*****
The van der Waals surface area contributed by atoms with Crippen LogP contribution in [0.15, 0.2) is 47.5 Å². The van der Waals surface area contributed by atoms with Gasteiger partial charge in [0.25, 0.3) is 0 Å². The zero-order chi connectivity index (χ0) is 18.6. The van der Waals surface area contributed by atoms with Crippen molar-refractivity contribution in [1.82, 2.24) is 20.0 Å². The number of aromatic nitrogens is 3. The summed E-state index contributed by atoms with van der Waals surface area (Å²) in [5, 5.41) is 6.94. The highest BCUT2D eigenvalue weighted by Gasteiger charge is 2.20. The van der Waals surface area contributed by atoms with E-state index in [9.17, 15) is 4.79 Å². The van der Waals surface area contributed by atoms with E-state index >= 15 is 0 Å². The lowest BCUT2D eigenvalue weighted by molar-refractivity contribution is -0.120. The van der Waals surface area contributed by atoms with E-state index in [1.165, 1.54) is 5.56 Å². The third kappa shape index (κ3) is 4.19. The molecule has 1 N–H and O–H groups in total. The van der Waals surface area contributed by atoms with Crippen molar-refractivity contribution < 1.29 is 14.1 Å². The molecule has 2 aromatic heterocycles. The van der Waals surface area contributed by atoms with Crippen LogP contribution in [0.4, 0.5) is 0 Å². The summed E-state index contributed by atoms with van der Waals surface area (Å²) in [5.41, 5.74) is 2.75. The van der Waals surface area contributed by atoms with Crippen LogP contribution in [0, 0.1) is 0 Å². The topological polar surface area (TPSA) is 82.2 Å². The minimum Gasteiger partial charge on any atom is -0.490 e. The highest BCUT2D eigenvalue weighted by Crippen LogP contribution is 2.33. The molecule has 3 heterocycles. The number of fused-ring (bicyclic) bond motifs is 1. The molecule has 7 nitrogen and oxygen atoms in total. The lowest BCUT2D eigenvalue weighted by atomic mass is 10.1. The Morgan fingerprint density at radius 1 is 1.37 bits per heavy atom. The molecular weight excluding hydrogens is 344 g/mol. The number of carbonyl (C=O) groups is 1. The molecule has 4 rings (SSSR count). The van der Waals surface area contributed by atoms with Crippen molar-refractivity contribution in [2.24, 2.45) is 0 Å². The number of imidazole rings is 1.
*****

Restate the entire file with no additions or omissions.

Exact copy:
The van der Waals surface area contributed by atoms with Crippen LogP contribution in [0.15, 0.2) is 47.5 Å². The van der Waals surface area contributed by atoms with Gasteiger partial charge in [0.25, 0.3) is 0 Å². The zero-order chi connectivity index (χ0) is 18.6. The van der Waals surface area contributed by atoms with Crippen molar-refractivity contribution in [1.82, 2.24) is 20.0 Å². The number of aromatic nitrogens is 3. The summed E-state index contributed by atoms with van der Waals surface area (Å²) in [5, 5.41) is 6.94. The highest BCUT2D eigenvalue weighted by Gasteiger charge is 2.20. The van der Waals surface area contributed by atoms with E-state index in [9.17, 15) is 4.79 Å². The van der Waals surface area contributed by atoms with E-state index >= 15 is 0 Å². The lowest BCUT2D eigenvalue weighted by molar-refractivity contribution is -0.120. The van der Waals surface area contributed by atoms with E-state index in [1.165, 1.54) is 5.56 Å². The third kappa shape index (κ3) is 4.19. The molecule has 1 N–H and O–H groups in total. The van der Waals surface area contributed by atoms with Crippen molar-refractivity contribution < 1.29 is 14.1 Å². The molecule has 2 aromatic heterocycles. The van der Waals surface area contributed by atoms with Crippen LogP contribution in [0.4, 0.5) is 0 Å². The summed E-state index contributed by atoms with van der Waals surface area (Å²) in [5.41, 5.74) is 2.75. The van der Waals surface area contributed by atoms with Crippen LogP contribution in [0, 0.1) is 0 Å². The topological polar surface area (TPSA) is 82.2 Å². The minimum Gasteiger partial charge on any atom is -0.490 e. The highest BCUT2D eigenvalue weighted by Crippen LogP contribution is 2.33. The molecule has 3 heterocycles. The number of fused-ring (bicyclic) bond motifs is 1. The molecule has 7 nitrogen and oxygen atoms in total. The lowest BCUT2D eigenvalue weighted by atomic mass is 10.1. The Morgan fingerprint density at radius 1 is 1.37 bits per heavy atom. The molecular weight excluding hydrogens is 344 g/mol. The number of carbonyl (C=O) groups is 1. The molecule has 4 rings (SSSR count). The van der Waals surface area contributed by atoms with Crippen molar-refractivity contribution in [2.24, 2.45) is 0 Å². The number of imidazole rings is 1.